Tax Avoidance Is Not the Same as Tax Planning; ADVERTISING FEATURE Independent Financial Advice
ACCORDING to Paul Brokenshar, of Investec Wealth and Investment, tax avoidance schemes are a relatively hot topic at the moment and HM Revenue & Customs have produced guidance on what they mean by tax avoidance.
He reports that they state "tax avoidance is bending the rules of the tax system to gain a tax advantage that Parliament never intended.
It often involves contrived, artificial transactions that serve little or no purpose other than to produce a tax advantage. It involves operating within the letter - but not the spirit - of the law."
And he stresses that they make it clear that tax avoidance is not the same as tax planning, which involves using tax reliefs for the purpose for which they were intended.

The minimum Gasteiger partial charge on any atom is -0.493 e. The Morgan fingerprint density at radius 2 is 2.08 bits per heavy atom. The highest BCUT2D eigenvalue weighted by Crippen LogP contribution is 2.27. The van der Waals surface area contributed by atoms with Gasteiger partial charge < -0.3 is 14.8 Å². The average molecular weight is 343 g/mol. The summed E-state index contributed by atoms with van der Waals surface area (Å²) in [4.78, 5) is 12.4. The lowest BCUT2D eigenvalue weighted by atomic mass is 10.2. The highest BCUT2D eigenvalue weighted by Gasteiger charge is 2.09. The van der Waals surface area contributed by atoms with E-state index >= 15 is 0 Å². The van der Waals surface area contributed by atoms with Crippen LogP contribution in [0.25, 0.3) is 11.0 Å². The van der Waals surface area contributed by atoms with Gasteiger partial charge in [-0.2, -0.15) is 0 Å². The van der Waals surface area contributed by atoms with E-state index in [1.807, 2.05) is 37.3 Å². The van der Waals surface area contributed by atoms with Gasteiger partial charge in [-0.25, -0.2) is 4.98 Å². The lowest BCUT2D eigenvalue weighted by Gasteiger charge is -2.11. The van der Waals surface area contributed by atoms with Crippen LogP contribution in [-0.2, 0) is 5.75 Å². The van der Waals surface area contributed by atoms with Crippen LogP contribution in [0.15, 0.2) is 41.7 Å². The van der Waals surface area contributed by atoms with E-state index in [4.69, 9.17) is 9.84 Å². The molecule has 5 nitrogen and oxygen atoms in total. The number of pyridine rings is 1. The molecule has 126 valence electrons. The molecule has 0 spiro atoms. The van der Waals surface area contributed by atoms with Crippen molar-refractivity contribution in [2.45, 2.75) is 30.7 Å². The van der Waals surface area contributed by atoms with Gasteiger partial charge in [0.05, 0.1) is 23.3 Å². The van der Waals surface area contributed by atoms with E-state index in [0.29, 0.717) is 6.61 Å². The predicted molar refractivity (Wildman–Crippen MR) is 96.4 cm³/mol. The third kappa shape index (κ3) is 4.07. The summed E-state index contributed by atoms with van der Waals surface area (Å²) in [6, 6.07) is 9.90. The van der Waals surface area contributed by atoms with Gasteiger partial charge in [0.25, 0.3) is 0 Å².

For example, claiming tax relief on capital investments, saving in a tax-exempt ISA or by claiming tax relief on pension contributions are all legitimate forms of tax planning.
While such actions may reduce the total amount of tax paid, they are certainly not tax avoidance because they involve using tax reliefs in the way that Parliament intended when it passed the relevant legislation.
Paul says: "Higher-rate taxpayers naturally have the most to gain from tax planning, however, the Government has significantly reduced the availability of tax relief for pension contributions and the amount one can shelter from tax within ISAs is also limited.
"So, what other steps can higher rate taxpayers take?" He says offshore investment bonds should be a key consideration for higher-rate taxpayers as an investment portfolio which is held within an offshore bond will not be subject to either Capital Gains Tax or Income Tax, which, in turn, equates to an uplift of up to 66% on investment income for higher rate taxpayers. …